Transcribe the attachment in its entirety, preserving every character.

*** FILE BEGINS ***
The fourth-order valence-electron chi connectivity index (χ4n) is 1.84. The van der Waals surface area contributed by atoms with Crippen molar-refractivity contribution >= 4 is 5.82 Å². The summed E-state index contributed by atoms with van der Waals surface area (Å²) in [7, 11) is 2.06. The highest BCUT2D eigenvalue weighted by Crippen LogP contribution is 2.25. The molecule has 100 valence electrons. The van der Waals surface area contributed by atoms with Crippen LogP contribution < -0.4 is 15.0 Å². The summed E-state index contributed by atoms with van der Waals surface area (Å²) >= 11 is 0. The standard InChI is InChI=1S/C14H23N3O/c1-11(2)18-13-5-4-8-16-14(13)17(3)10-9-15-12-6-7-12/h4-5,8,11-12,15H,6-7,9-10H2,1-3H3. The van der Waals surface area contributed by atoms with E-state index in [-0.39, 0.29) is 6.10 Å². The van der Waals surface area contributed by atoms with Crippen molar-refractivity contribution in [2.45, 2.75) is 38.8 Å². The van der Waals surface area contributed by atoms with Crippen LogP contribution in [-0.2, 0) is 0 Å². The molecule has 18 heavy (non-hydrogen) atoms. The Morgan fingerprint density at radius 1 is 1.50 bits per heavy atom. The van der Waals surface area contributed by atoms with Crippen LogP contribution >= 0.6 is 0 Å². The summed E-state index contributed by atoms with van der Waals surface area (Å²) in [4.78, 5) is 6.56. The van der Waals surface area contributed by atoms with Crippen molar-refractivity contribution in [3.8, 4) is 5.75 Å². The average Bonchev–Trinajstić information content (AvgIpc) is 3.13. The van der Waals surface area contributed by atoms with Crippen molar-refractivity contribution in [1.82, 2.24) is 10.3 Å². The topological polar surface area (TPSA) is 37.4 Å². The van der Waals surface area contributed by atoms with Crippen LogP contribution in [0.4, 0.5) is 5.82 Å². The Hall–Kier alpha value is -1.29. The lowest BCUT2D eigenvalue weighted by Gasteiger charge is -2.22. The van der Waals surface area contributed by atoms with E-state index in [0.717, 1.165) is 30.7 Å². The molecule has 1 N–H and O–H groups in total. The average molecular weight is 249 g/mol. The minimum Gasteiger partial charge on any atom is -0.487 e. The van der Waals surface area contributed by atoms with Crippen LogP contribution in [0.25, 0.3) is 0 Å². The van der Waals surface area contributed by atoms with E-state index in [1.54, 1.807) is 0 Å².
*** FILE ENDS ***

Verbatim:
The fourth-order valence-electron chi connectivity index (χ4n) is 1.84. The van der Waals surface area contributed by atoms with Crippen molar-refractivity contribution >= 4 is 5.82 Å². The summed E-state index contributed by atoms with van der Waals surface area (Å²) in [7, 11) is 2.06. The highest BCUT2D eigenvalue weighted by Crippen LogP contribution is 2.25. The molecule has 100 valence electrons. The van der Waals surface area contributed by atoms with Crippen LogP contribution < -0.4 is 15.0 Å². The summed E-state index contributed by atoms with van der Waals surface area (Å²) >= 11 is 0. The standard InChI is InChI=1S/C14H23N3O/c1-11(2)18-13-5-4-8-16-14(13)17(3)10-9-15-12-6-7-12/h4-5,8,11-12,15H,6-7,9-10H2,1-3H3. The van der Waals surface area contributed by atoms with E-state index in [-0.39, 0.29) is 6.10 Å². The van der Waals surface area contributed by atoms with Crippen molar-refractivity contribution in [2.45, 2.75) is 38.8 Å². The van der Waals surface area contributed by atoms with Crippen LogP contribution in [-0.2, 0) is 0 Å². The molecule has 18 heavy (non-hydrogen) atoms. The Morgan fingerprint density at radius 1 is 1.50 bits per heavy atom. The van der Waals surface area contributed by atoms with Crippen LogP contribution >= 0.6 is 0 Å². The summed E-state index contributed by atoms with van der Waals surface area (Å²) in [4.78, 5) is 6.56. The van der Waals surface area contributed by atoms with Crippen molar-refractivity contribution in [3.8, 4) is 5.75 Å². The average Bonchev–Trinajstić information content (AvgIpc) is 3.13. The van der Waals surface area contributed by atoms with Crippen molar-refractivity contribution in [1.82, 2.24) is 10.3 Å². The topological polar surface area (TPSA) is 37.4 Å². The van der Waals surface area contributed by atoms with Crippen LogP contribution in [0.4, 0.5) is 5.82 Å². The Hall–Kier alpha value is -1.29. The lowest BCUT2D eigenvalue weighted by Gasteiger charge is -2.22. The van der Waals surface area contributed by atoms with E-state index in [0.717, 1.165) is 30.7 Å². The molecule has 1 N–H and O–H groups in total. The average molecular weight is 249 g/mol. The minimum Gasteiger partial charge on any atom is -0.487 e. The van der Waals surface area contributed by atoms with Crippen LogP contribution in [0.25, 0.3) is 0 Å². The van der Waals surface area contributed by atoms with E-state index in [1.54, 1.807) is 0 Å².